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J Acquir Immune Defic Syndr. 2014 Apr 15;65(5):535-41. doi: 10.1097/QAI.0000000000000071.

Virologic and immunologic outcomes of HIV-infected Ugandan children randomized to lopinavir/ritonavir or nonnucleoside reverse transcriptase inhibitor therapy.

Author information

1
*Department of Pediatrics, University of California, San Francisco, CA; †Infectious Diseases Research Collaboration, Kampala, Uganda; ‡Department of Medicine, University of California, San Francisco, San Francisco, CA; and Departments of §Medicine; ‖Pediatrics and Child Health, Makerere University College of Health Sciences, Kampala, Uganda.

Abstract

BACKGROUND:

In the Prevention of Malaria and HIV disease in Tororo pediatrics trial, HIV-infected Ugandan children randomized to receive lopinavir/ritonavir (LPV/r)-based antiretroviral therapy (ART) experienced a lower incidence of malaria compared with children receiving nonnucleoside reverse transcriptase inhibitor (NNRTI)-based ART. Here we present the results of the noninferiority analysis of virologic efficacy and comparison of immunologic outcomes.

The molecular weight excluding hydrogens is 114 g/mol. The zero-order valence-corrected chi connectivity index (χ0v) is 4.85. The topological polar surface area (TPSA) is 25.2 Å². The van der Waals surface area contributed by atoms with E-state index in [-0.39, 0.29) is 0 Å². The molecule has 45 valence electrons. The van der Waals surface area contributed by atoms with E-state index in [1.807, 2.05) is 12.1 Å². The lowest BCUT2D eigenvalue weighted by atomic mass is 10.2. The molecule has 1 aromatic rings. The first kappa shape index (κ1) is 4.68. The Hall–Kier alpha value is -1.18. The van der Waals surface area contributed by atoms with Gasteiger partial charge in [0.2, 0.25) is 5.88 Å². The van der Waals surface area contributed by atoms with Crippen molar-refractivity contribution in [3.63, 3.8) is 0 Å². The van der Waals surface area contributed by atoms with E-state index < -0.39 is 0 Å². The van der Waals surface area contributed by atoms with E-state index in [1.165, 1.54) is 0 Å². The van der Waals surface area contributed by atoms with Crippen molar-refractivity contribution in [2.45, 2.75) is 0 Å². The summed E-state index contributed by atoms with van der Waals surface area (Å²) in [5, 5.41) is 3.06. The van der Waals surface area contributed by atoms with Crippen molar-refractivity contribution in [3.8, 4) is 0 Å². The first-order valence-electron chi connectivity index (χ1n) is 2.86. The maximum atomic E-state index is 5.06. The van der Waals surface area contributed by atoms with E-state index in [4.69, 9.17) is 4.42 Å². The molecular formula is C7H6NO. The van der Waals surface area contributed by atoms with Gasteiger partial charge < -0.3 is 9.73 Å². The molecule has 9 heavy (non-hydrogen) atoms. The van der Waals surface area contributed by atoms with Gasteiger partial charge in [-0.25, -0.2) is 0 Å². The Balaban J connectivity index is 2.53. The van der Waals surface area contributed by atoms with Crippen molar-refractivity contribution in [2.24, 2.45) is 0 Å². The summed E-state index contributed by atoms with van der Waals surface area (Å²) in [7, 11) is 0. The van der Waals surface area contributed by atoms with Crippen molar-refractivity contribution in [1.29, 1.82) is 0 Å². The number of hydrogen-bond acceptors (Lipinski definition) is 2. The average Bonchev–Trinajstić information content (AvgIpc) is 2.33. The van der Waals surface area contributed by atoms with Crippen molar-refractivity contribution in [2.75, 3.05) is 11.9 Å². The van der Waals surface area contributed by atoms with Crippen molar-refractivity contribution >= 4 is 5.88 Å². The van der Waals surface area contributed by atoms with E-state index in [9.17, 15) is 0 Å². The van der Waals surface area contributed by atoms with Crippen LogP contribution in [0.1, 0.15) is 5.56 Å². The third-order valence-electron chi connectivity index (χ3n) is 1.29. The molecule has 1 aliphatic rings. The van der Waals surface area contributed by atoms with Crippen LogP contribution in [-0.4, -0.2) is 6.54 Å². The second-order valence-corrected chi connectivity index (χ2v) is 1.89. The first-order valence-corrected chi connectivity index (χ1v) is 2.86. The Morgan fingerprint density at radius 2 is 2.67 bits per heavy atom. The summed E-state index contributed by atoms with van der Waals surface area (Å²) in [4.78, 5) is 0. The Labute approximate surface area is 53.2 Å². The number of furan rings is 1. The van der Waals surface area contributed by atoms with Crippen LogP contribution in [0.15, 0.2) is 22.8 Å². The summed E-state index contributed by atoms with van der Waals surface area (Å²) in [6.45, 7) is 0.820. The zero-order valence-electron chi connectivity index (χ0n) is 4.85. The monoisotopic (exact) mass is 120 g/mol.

METHODS:

ART-naive or -experienced (HIV RNA <400 copies/mL) children aged 2 months to 6 years received either LPV/r or NNRTI-based ART. The proportion of children with virologic suppression (HIV RNA <400 copies/mL) at 48 weeks was compared using a prespecified noninferiority margin of -11% in per-protocol analysis. Time to virologic failure by 96 weeks, change in CD4 counts and percentages, and incidence of adverse event rates were also compared.

RESULTS:

Of 185 children enrolled, 91 initiated LPV/r and 92 initiated NNRTI-based ART. At baseline, the median age was 3.1 years (range, 0.4-5.9), and 131 (71%) children were ART-naive. The proportion of children with virologic suppression at 48 weeks was 80% (67/84) in the LPV/r arm vs. 76% (59/78) in the NNRTI arm, a difference of 4% (95% confidence interval: -9% to +17%). Time to virologic failure, CD4 changes, and the incidence of Division of AIDS grade III/IV adverse events were similar between arms.

CONCLUSIONS:

LPV/r-based ART was not associated with worse virologic efficacy, immunologic efficacy, or adverse event rates compared with NNRTI-based ART. Considering these results and the reduction in malaria incidence associated with LPV/r previously reported for this trial, wider use of LPV/r to treat HIV-infected African children in similar malaria-endemic settings could be considered.

TRIAL REGISTRATION:

ClinicalTrials.gov NCT00978068.

PMID:
24326597
PMCID:
PMC3999287
DOI:
10.1097/QAI.0000000000000071
[Indexed for MEDLINE]
Free PMC Article

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